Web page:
Precast concrete slabs are factory-formed and shipped in bundles to be assembled on-site. The overall process is easier and less expensive than building forms and pouring concrete. Concrete is durable with good insulation value, making the slabs suitable for foundations, walls and floors.

Natural clay

A time-tested material, natural clay is abundant, long-lasting and cheap. Mix it with straw to make cobb or adobe bricks. You can pack clay into a pre-assembled frame or use it as a covering for bricks or cinder blocks walls.

Recycled plastic

Combining recycled plastic with wood fibers to produce polymeric timbers (composite wood) is one way to solve the ever-growing problem of plastic waste. Another way: Compressing the plastic into building blocks like RePlasts that can substitute for concrete blocks.

Straw bales

Straw bales have seen a resurgence as a building material because they’re inexpensive, easy to use and locally sourced. They create well-insulated, durable structures that can withstand fires, earthquakes and hurricanes.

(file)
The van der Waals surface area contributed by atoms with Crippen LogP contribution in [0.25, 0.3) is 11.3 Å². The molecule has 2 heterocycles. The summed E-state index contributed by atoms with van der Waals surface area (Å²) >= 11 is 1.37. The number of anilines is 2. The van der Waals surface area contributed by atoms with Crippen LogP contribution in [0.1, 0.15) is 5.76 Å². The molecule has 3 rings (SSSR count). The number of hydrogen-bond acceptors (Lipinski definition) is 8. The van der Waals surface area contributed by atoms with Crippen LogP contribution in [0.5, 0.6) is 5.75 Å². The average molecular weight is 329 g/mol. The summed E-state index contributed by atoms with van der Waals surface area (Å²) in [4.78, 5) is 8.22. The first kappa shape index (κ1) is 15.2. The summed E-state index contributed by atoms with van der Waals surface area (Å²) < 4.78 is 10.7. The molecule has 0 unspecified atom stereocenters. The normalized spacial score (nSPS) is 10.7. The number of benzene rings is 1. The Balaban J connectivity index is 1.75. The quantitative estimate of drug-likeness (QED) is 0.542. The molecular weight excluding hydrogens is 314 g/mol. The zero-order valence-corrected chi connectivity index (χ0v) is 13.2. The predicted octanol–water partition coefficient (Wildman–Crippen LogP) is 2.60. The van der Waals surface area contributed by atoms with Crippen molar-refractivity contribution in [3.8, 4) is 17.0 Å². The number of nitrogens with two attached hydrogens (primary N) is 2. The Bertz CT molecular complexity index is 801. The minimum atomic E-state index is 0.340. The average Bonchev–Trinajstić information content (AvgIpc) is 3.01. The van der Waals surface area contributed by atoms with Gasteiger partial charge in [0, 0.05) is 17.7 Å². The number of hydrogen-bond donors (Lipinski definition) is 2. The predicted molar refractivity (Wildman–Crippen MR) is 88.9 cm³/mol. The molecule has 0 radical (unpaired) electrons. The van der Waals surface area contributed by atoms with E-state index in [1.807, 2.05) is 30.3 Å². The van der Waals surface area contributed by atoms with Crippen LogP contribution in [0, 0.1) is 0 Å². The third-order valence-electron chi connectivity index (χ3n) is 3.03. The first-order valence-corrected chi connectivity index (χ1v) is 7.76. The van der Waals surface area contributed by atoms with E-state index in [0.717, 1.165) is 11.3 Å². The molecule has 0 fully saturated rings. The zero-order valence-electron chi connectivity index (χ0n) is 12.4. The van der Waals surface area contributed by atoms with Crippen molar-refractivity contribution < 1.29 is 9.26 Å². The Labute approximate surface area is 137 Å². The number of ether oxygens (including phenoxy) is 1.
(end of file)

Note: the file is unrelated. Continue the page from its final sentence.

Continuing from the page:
Sustainable Design Materials

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Design materials include doors, windows, interior and exterior trim, flooring, wall coverings and furnishings.

Stainless steel

Stainless steel is extremely durable and can be recycled over and over again. It resists corrosion and some alloys are hypoallergenic, so it’s an ideal material for kitchen and bathroom fixtures. Production has a low environmental impact because most new stainless steel is made from recycled material, and electricity provides heat for smelting.